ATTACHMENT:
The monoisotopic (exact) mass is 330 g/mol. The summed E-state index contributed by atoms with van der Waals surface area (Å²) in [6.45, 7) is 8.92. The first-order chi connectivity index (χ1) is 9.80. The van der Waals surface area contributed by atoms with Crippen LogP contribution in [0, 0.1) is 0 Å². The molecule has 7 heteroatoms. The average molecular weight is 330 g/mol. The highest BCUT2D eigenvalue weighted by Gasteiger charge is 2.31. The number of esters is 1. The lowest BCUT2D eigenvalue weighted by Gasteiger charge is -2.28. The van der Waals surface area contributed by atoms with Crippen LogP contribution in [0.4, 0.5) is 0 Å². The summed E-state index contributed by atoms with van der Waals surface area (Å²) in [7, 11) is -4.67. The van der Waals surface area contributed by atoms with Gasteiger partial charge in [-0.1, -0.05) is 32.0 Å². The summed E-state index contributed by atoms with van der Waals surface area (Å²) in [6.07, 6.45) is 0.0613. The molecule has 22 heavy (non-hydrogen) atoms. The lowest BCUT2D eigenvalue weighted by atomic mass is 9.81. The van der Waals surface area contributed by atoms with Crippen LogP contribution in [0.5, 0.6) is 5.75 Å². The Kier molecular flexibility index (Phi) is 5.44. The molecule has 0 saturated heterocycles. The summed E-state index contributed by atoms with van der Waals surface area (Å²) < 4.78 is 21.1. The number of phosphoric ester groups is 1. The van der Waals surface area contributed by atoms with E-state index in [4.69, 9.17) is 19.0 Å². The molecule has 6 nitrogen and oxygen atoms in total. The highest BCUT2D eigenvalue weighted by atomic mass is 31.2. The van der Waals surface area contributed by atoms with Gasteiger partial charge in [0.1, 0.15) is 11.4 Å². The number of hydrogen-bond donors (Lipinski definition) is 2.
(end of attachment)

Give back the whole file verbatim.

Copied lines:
The monoisotopic (exact) mass is 330 g/mol. The summed E-state index contributed by atoms with van der Waals surface area (Å²) in [6.45, 7) is 8.92. The first-order chi connectivity index (χ1) is 9.80. The van der Waals surface area contributed by atoms with Crippen LogP contribution in [0, 0.1) is 0 Å². The molecule has 7 heteroatoms. The average molecular weight is 330 g/mol. The highest BCUT2D eigenvalue weighted by Gasteiger charge is 2.31. The number of esters is 1. The lowest BCUT2D eigenvalue weighted by Gasteiger charge is -2.28. The van der Waals surface area contributed by atoms with Crippen LogP contribution in [0.4, 0.5) is 0 Å². The summed E-state index contributed by atoms with van der Waals surface area (Å²) in [7, 11) is -4.67. The van der Waals surface area contributed by atoms with Gasteiger partial charge in [-0.1, -0.05) is 32.0 Å². The summed E-state index contributed by atoms with van der Waals surface area (Å²) in [6.07, 6.45) is 0.0613. The molecule has 22 heavy (non-hydrogen) atoms. The lowest BCUT2D eigenvalue weighted by atomic mass is 9.81. The van der Waals surface area contributed by atoms with Crippen LogP contribution in [0.5, 0.6) is 5.75 Å². The Kier molecular flexibility index (Phi) is 5.44. The molecule has 0 saturated heterocycles. The summed E-state index contributed by atoms with van der Waals surface area (Å²) < 4.78 is 21.1. The number of phosphoric ester groups is 1. The van der Waals surface area contributed by atoms with E-state index in [4.69, 9.17) is 19.0 Å². The molecule has 6 nitrogen and oxygen atoms in total. The highest BCUT2D eigenvalue weighted by atomic mass is 31.2. The van der Waals surface area contributed by atoms with Gasteiger partial charge in [0.1, 0.15) is 11.4 Å². The number of hydrogen-bond donors (Lipinski definition) is 2.